have three separate accounts is to stay under the radar with the mutual fund companies, otherwise it is the same entity.” (emphasis added) Satisfied with the explanation, this senior official approved the lower margin rate.
Broker Doe also used platforms at other broker-dealers as a way to deceive mutual
funds. Specifically, Broker Doe and his team opened accounts at Fidelity and Schwab on behalf of his market timing customers as another means of evading mutual fund blocks. Specifically, after mutual funds had repeatedly blocked certain customers’ trading through World Markets, Broker Doe and his team directed their customers’ trades through accounts they opened at Schwab and Fidelity so that the mutual funds would not immediately identify the customer as the same abusive market timer who traded through World Markets. Upper management at World Markets, including the Head of Financial Services and Head of Private Client Services, knew that Broker Doe had opened these accounts at Schwab and Fidelity to continue timing funds that had previously blocked
or rejected Broker Doe’s customers’ trades.
For example, after a mutual fund objected to Broker Doe’s timing for a customer
through World Markets, Broker Doe and his team directed the customer’s market timing through Schwab. The same mutual fund, however, then detected market timing through the Schwab platform and determined that the trading was done by Broker Doe and his customer. The mutual fund then contacted World Markets about its discovery. Upon learning that their trading through Schwab had been detected, the Head of Financial Services emailed the Head of Private Client Services, telling him that the fund’s discovery “proves that the Schwab account isn’t as concealing as we think.” (emphasis added) The next day, upon learning of trading in the fund through Schwab, Broker Doe’s Branch Manager wrote the Head of Private Client Services, “so much for stealth trading.” (emphasis added) Despite these emails, Broker Doe and his customers continued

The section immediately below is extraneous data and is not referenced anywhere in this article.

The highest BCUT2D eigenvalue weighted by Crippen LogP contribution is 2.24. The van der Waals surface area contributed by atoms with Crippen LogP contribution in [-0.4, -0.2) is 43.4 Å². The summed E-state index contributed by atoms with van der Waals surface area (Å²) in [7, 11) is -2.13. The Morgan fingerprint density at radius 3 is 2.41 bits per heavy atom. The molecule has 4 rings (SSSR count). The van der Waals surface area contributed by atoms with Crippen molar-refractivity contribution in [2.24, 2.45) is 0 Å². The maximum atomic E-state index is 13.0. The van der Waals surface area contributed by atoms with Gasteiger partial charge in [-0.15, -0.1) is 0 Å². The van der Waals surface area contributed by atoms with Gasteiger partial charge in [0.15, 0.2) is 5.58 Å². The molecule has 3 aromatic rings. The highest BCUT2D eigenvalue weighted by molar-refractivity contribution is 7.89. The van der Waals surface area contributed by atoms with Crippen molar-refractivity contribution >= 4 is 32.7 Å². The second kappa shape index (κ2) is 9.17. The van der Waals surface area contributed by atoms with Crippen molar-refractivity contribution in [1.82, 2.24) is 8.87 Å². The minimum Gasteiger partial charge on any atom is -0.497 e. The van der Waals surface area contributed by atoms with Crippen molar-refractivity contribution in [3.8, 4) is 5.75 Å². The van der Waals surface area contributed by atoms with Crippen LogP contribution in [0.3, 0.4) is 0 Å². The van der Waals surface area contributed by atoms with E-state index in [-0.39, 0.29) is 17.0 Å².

to use Schwab and Fidelity to market time mutual funds.
At Broker Doe’s request, World Markets also established numerous selling
agreements with mutual fund families that previously had no relationship with CIBC. World
Markets understood that Broker Doe wanted these agreements so that his team’s customers could
then time these funds – and that is precisely what they did.
Moreover, in some of the selling agreements themselves, World Markets made
representations that its RRs did not provide market timing services to its customers. For example, in the agreement allowing World Markets to sell one particular fund, when asked “does your firm employ market timing services or utilize a market timing strategy,” World Markets responded “No.” That response was false. Moreover, World Markets obtained the dealer agreement with this
fund specifically at Broker Doe’s request.
On at least three other occasions, World Markets also lied to mutual funds that
had complained about Broker Doe’s market timing activity. In each email, World Markets’
management assured the complaining mutual fund that “[e]ngaging in market timing practices is
not a business we condone nor support.” (emphasis added) In response to one such email, Broker Doe’s Branch Manager called the author a “kiss a**,” [sic] who replied, “whatever it takes my friend….whatever it takes.” In another example, the Director of Mutual Fund